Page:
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Columbia Spectator Staff

In Citizens United v. Federal Election Commission, the U.S. Supreme Court overturned century-old restrictions on corporate spending in elections under the guise of protecting First Amendment free speech rights. Justice Anthony M. Kennedy, writing for the majority, said, "If the First Amendment has any force, it prohibits Congress from fining or jailing citizens, or associations of citizens, for simply engaging in political speech." This argument of the majority decision rests on the notions that corporations are covered by the same free speech protections as individual citizens and that campaign donations or financing are the same as speech. Corporations, however, are inherently not the same as individuals and thus cannot have the same protections as individuals. There are a slew of laws that protect corporations and their interests in the arena for which they are by definition formed—namely the marketplace. The laws that govern corporations and the rights enjoyed by them are distinct from the laws and rights of individuals. A corporation, for example, can enter into contracts like an individual, but unlike an individual, a corporation's members can be protected by limited liability so their personal assets are not at stake.  If a corporation, then, is a distinct legal entity governed by different laws than an individual is, corporations are not protected under the First Amendment in the same way that individuals are protected. Corporations, especially in their most powerful and wealthy incarnations, are exponentially more influential than most individuals in America. The restrictions on corporate spending in elections that were overturned by the U.S. Supreme Court were meant to redress this power balance between average individuals and unduly influential businesses. Corporations already have a plethora of ways to influence politics, from political action committees to lobbyists on Capitol Hill. The framers of the Bill of Rights wanted to protect the voices of the trampled, not amplify the voices of the elite. The other part of the Supreme Court's premise for its decision is that the First Amendment free speech clause applies to campaign funding. While speech can be interpreted loosely as any form of expression, such an open, ambiguous definition would create a myriad of problems with all kinds of laws. An architect has a vision of a building: it is his art, his self expression, yet he cannot ignore local zoning laws that, for instance, restrict the height of his building. Should he sue the state for violation of his free speech, his right to expression? Equating money with speech also opens the door to sundry ludicrous claims by, for instance, an employer who objects to minimum wage laws since he'd like to express that his employees are only worth paying $3 an hour. There have to be restrictions on what constitutes speech to prevent a bastardization of the term and an overly liberal interpretation of the First Amendment. A corporation already has the power to issue a statement in favor of a candidate or policy through its political action committees, and individual members of a business are welcome to contribute money as well. However, allowing a corporation to use its vast profits to directly finance the election or to remove a candidate compromises the democratic notion of a free and fair election. There are unseemly ties even now between politicians and various industries, but this new ruling would make such connections more robust and give them a veneer of legitimacy. A politician financed by a business would become completely beholden to its political agenda and not to the voters. It's not only the independence of politicians that's at stake, but also the independence of our judges, who are at the very least expected to be impartial. Many states still use elections to appoint judges, which leaves them vulnerable to the influence of political spending. In a recent speech at a law school conference, former Supreme Court Justice Sandra Day O'Connor worried about the impact of corporate campaign funding in judicial elections, saying that "judicial campaigning makes last week's decision in Citizens United an increasing problem for maintaining an independent judiciary." Two cornerstones of our democracy—free elections and an independent judiciary—are threatened by the Supreme Court's activist and meddling decision. The case could have been decided much more narrowly in favor of Citizens United, but instead, the majority of the justices decided to expand the case to champion the rights of big money over the interest of the American people. Senators Dick Durbin (D-IL) and Arlen Specter (D-PA) introduced the Fair Elections Now Act last March. It would prohibit contributions from political action committees and would match individual donations, limited to $100, on a 4:1 basis so that fundraising focuses on the people. Such a system has been in place in New York City since the 1988 Campaign Finance Act. The rest of the country is long overdue to follow. Never before has the fight for public financing been more necessary. The author is a Columbia College junior majoring in political science. She is a prospective law student.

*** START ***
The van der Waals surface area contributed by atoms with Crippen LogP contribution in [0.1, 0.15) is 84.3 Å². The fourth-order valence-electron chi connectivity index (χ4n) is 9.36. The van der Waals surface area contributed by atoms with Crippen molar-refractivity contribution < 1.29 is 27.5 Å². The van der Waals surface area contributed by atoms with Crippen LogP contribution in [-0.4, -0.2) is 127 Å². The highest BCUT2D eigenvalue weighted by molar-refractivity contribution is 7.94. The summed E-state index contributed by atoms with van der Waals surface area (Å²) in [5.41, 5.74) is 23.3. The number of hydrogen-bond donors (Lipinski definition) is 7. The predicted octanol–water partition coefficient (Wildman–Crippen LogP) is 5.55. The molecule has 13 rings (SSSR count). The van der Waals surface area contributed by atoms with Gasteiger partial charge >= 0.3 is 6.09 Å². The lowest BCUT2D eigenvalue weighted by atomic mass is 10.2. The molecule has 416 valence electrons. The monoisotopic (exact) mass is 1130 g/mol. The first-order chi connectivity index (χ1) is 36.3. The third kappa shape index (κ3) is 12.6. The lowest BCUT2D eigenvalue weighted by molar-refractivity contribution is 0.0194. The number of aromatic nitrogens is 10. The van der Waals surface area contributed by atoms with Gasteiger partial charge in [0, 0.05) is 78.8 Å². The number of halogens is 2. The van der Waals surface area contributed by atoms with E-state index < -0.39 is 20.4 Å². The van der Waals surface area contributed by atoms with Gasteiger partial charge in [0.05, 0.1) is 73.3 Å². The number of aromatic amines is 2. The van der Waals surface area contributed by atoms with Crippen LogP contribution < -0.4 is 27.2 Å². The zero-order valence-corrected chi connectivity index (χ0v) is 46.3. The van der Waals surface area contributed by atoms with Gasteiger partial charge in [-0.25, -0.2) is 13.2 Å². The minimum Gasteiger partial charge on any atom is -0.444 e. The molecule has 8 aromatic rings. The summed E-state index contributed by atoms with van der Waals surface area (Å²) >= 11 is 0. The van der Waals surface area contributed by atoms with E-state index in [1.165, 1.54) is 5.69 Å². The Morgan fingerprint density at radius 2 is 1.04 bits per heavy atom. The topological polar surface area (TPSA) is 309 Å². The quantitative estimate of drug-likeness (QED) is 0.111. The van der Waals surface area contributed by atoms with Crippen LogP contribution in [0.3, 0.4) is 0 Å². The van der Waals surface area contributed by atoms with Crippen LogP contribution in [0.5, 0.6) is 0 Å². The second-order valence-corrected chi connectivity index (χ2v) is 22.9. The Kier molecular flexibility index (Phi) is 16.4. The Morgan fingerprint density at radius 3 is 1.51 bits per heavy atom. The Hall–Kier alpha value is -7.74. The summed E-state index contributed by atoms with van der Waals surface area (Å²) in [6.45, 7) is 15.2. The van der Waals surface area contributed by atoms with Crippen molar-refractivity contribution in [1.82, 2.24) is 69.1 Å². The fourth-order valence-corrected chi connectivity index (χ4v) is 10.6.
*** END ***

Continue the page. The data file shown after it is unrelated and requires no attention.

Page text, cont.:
Supreme Court First Amendment